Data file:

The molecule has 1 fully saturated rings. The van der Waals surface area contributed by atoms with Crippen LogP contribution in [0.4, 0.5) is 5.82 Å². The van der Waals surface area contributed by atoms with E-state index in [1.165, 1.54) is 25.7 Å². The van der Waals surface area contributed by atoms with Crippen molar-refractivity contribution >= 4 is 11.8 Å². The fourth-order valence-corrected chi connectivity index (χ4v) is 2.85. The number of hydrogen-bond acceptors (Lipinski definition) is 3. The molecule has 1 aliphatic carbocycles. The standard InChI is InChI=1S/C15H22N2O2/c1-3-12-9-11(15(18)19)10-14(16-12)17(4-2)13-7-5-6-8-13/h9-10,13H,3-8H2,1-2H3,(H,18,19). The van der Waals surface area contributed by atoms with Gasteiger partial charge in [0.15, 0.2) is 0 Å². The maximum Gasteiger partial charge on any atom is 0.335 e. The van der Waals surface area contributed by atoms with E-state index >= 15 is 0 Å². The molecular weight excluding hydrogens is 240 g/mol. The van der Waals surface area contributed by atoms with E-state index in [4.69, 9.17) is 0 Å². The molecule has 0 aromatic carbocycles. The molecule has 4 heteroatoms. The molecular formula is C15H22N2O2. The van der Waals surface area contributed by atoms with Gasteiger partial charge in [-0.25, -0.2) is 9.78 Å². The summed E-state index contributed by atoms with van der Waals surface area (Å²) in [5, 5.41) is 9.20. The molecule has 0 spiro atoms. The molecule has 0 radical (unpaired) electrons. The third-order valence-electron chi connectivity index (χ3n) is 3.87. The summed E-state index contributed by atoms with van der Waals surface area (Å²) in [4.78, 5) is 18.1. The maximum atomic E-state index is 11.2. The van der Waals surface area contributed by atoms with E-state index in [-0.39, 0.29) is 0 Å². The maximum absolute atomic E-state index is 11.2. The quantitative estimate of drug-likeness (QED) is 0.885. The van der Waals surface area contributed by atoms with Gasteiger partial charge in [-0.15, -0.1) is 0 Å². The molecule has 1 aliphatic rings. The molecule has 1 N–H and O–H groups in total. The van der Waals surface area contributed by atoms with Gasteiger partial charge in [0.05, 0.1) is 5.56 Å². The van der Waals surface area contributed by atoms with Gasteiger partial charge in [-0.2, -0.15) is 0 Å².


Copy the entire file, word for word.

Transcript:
The molecule has 1 fully saturated rings. The van der Waals surface area contributed by atoms with Crippen LogP contribution in [0.4, 0.5) is 5.82 Å². The van der Waals surface area contributed by atoms with E-state index in [1.165, 1.54) is 25.7 Å². The van der Waals surface area contributed by atoms with Crippen molar-refractivity contribution >= 4 is 11.8 Å². The fourth-order valence-corrected chi connectivity index (χ4v) is 2.85. The number of hydrogen-bond acceptors (Lipinski definition) is 3. The molecule has 1 aliphatic carbocycles. The standard InChI is InChI=1S/C15H22N2O2/c1-3-12-9-11(15(18)19)10-14(16-12)17(4-2)13-7-5-6-8-13/h9-10,13H,3-8H2,1-2H3,(H,18,19). The van der Waals surface area contributed by atoms with Gasteiger partial charge in [0.15, 0.2) is 0 Å². The maximum Gasteiger partial charge on any atom is 0.335 e. The van der Waals surface area contributed by atoms with E-state index >= 15 is 0 Å². The molecular weight excluding hydrogens is 240 g/mol. The van der Waals surface area contributed by atoms with E-state index in [4.69, 9.17) is 0 Å². The molecule has 0 aromatic carbocycles. The molecule has 4 heteroatoms. The molecular formula is C15H22N2O2. The van der Waals surface area contributed by atoms with Gasteiger partial charge in [-0.25, -0.2) is 9.78 Å². The summed E-state index contributed by atoms with van der Waals surface area (Å²) in [5, 5.41) is 9.20. The molecule has 0 spiro atoms. The molecule has 0 radical (unpaired) electrons. The third-order valence-electron chi connectivity index (χ3n) is 3.87. The summed E-state index contributed by atoms with van der Waals surface area (Å²) in [4.78, 5) is 18.1. The maximum atomic E-state index is 11.2. The van der Waals surface area contributed by atoms with E-state index in [-0.39, 0.29) is 0 Å². The maximum absolute atomic E-state index is 11.2. The quantitative estimate of drug-likeness (QED) is 0.885. The van der Waals surface area contributed by atoms with Gasteiger partial charge in [-0.15, -0.1) is 0 Å². The molecule has 1 aliphatic rings. The molecule has 1 N–H and O–H groups in total. The van der Waals surface area contributed by atoms with Gasteiger partial charge in [0.05, 0.1) is 5.56 Å². The van der Waals surface area contributed by atoms with Gasteiger partial charge in [-0.2, -0.15) is 0 Å².